TILING With the right tools and a little patience, almost anyone can do it

June 08, 1991|By Lynn Williams

Incomplete information was provided with pictures of tile installers in Saturday's editions of The Sun. The two men pictured, Don Conrad and Dave Sykes, are with R. F. Williams Jr. Ceramic Tile Inc., a Pasadena company that specializes in tile installation.

The Sun regrets the errors.

They're fit to be tiled. Not only bathroom walls, but stylish kitchens, casual sun rooms, foyers, fireplaces . . . ceramic wall tiles are making their way even into more formal areas previously sacred to paint and wallpaper. "It's become an actual decorator item," says Don Sekira of the Maryland Tile Center, a wholesale distributor.

These are good times for home decorators who like the look of tile. Old-fashioned glazed tiles, invariably 4 1/4 -inch squares in neutrals or pastels, have been joined by a lively spectrum of styles. What's new? Local tile merchants agree that larger, sometimes rectangular, tiles are making strong gains in the market. Not only do they have a richer, more dramatic look than the little squares, but they offer a larger canvas for romantic floral patterns or jazzy geometrics.


Leslie Storm, owner of Tile Exhibits on Falls Road, points to Mexican-style tiles with earthy colors and interesting finishes as style leaders, as well as tiles with the look of marble and granite.

According to James T. Stratigakos, a co-owner of Tile Concepts in Carney, loud patterns and colors aren't big in Baltimore and the local best sellers are conservative, reflecting the buyer's desire not to damage the resale value of the house with anything too individualistic. But if that's not a concern for you, he says, "The sky's the limit. You can create a dream if you want."

Tile is available all over town, too.

In connection with the openings of its new Home Project Centers, Hechinger's has beefed up its ceramic tile sections and hired seasonal professionals to assist customers. (New to the staff of the North Plaza Mall store is Bob Nichols, who has been installing tile for 33 years.) The company also has produced a tiling videotape and advertises occasional classes in its circulars.

Wholesale and retail tile centers have scores of tiles on display and often can order unusual tiles not available in Baltimore. Such lifestyle emporiums as Laura Ashley offer tiles color- and pattern-coordinated to fabrics and paints. Even craft shows can be good sources; some potters make ceramic tiles and can provide hand-painted motifs that match your decor.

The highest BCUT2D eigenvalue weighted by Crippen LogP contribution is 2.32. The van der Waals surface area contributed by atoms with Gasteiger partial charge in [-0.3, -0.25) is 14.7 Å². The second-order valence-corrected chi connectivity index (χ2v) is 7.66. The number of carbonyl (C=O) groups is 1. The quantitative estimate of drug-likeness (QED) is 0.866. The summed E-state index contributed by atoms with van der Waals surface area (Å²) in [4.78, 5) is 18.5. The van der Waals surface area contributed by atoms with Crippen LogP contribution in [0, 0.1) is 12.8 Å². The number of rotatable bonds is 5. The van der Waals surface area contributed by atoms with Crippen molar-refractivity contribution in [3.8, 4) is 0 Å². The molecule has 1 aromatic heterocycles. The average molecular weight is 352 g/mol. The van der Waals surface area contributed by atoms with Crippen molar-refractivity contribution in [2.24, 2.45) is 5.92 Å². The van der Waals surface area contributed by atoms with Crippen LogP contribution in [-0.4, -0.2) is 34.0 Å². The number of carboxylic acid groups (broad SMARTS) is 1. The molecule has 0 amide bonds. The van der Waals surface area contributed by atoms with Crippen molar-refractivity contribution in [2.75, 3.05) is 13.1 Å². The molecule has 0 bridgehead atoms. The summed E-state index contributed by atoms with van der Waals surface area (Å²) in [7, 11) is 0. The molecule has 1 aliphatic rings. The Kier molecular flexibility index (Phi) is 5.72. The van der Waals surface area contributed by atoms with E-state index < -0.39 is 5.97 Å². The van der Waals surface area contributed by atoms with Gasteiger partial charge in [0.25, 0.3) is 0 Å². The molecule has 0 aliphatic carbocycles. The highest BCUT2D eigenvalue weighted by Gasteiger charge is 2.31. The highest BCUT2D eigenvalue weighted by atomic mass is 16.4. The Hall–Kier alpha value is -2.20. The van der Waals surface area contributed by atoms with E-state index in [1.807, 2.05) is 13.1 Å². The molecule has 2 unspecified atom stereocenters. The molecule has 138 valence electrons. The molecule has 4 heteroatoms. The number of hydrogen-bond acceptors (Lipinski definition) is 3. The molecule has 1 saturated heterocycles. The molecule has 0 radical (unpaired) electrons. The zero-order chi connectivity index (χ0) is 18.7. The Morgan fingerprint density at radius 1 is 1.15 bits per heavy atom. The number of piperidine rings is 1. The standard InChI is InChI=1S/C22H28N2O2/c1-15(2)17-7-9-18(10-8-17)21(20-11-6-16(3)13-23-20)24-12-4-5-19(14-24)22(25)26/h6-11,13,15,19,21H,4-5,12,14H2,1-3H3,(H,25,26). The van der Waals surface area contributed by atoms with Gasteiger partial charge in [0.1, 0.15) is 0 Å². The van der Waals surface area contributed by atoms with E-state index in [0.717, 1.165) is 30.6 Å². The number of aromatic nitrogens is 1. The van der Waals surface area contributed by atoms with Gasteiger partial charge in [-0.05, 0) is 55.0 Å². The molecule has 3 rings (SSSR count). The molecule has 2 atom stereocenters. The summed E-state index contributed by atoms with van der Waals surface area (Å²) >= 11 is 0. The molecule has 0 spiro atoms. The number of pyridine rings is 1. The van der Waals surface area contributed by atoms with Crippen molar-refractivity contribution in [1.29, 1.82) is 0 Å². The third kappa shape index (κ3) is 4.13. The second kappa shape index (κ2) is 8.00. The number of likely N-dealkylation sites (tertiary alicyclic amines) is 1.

While a professional tile installer or contractor will provide the most finished look in the shortest time, there is nothing inherently difficult about doing the job yourself.

"Most of your retail stores have people who can walk a customer through a step-by-step procedure," Mr. Stratigakos says. "As long as you have the proper materials, the proper tools and a little bit of patience, you can do just about everything yourself." However, he warns, the amateur who takes shortcuts will probably run into trouble.

Although tile dealers have installers who will do the job, they make it easy on do-it-yourselfers by having the aforementioned in-house experts to answer questions, as well as tools that customers can buy or rent. (Or, in some cases, use for free with a deposit.)

For on-the-job help, pick up a step-by-step illustrated text at the library or the hardware store.

Below are some basic how-to tips for installing ceramic wall tile. If your job has special requirements, don't hesitate to ask a pro for help.

"The best tip is to talk to the people you are going to buy your tiles from about proper installation," offers Don Sekira. "Different jobs have different requirements. . . . You don't bake all cakes at 350 degrees for 45 minutes."

A prerequisite for a successful tiling job is a dry, flat surface in good condition, painted with primer to prevent the adhesive from soaking in.

It's possible to install a new set of tiles over the old tiles, but Rich Pettit, another owner of Tile Concepts, doesn't recommend it. A special adhesive is needed to stick ceramic to ceramic, and the results are often bulky and awkward. Chip off the old tile first. "It's basically demolition work that some people actually have fun doing," he says.

It's almost guaranteed that your wall won't be the "right size." In other words, you will probably have to cut some tiles to get the right fit. For professional-looking results, you will want to end up with equal-size tiles at the edges, and full-size tiles in such noticeable spots as over a counter or tub. To get these results -- without ragged edges or unsightly gaps, and with no gnashing of teeth -- planning and accurate measurement are essential.

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